The heat treatment approach in order to stabilise the crystals for cell culture seemed ideal as it inflicted minimal melting or fusion of the smaller particles and ensured fixation and clear distinction of the BCCs on the glass surface. This is in relative to the cell culturing results observed and will be discussed further in the later part.

A revelation into the topographical features was the difference between glass, TCPS and BCC substrates. Glass and BCC share a common trait of consistency of micro features whereas TCPS discloses a landscape scattered with micro-grooves and furrows (Appendix C). This may be why it currently takes the place of being the most prominent substrate of choice for tissue culture systems.

Figure 3.2 SEM images of fibroblast cells attached on the surface of TF adsorbed BCCs. BCCs under a magnification of 1kX for A, C and D; 5kX for B.

A – D: Si5/PMMA, Si5/PSC, Si2/PMMA and Si2/PSC respectively.

Two sets of BCCs were subjected to fibroblast cell culture. One set were deposited on glass with a 5% PS coating and the other set deposited on glass without a PS coating. Contrary to previous observations made by Wang et al. (2016), the BCC samples fabricated on the PS coating formed a film with the BCCs fixed to the surface and were easily washed away during the fluorescent staining procedure. BCCs manufactured directly on the glass substrates were more stable. Signs of media related damage was seen on a few samples of combinations Si2/PMMA and Si2/PSC. The mode and duration of heat treatment may hold the key to this difference findings. The thickness of the PS is a possible avenue for further investigation as well. The illustration (Figure 3.2) above is not ideal but confirms the attachment of fibroblast cells on the BCC substrates. The cells in the images above are a by-product of the cells being subjected to chemical fixation, staining of the cells in preparation for fluorescence microscopy. It still retains its integrity in displaying the attachment of cells on the surface of the BCCs. The differences in attachment numbers and morphology is shown in the fluorescence microscopy results shown below.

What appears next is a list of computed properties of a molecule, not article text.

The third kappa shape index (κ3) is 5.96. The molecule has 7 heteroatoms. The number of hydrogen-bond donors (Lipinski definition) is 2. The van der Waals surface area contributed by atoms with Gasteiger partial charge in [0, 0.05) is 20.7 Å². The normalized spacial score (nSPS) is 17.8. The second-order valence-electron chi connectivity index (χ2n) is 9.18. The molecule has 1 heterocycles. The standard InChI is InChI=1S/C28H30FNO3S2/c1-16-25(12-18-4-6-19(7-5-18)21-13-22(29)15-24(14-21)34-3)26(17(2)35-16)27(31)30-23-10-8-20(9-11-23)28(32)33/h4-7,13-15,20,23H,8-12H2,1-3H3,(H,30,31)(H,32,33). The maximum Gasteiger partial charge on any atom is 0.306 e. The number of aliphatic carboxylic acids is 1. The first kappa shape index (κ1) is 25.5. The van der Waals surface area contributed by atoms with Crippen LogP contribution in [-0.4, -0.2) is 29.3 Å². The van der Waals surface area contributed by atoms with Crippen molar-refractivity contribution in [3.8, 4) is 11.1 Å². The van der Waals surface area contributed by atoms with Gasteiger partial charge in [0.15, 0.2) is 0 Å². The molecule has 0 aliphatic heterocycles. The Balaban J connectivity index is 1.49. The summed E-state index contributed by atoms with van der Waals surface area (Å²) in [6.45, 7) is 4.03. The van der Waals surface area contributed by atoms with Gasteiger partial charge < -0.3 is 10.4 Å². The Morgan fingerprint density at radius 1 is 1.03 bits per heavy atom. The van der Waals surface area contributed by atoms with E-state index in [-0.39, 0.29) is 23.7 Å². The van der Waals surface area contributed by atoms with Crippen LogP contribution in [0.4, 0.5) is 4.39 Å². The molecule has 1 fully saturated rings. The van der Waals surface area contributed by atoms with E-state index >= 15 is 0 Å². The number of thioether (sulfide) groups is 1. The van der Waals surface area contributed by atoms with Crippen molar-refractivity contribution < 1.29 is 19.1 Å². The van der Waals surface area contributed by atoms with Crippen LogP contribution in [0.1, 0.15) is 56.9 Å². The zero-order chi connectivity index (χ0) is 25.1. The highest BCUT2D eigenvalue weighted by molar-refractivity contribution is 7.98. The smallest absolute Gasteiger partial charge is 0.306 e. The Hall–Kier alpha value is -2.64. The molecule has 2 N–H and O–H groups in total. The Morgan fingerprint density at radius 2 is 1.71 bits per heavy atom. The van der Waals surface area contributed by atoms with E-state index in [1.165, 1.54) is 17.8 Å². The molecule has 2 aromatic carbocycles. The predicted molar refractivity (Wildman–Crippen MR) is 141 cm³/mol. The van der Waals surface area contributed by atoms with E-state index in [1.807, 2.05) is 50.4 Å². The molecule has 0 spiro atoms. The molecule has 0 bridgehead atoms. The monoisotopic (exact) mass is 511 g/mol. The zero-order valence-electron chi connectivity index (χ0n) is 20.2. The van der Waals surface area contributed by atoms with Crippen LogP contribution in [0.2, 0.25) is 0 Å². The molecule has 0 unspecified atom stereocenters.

3.2 MALDI Analysis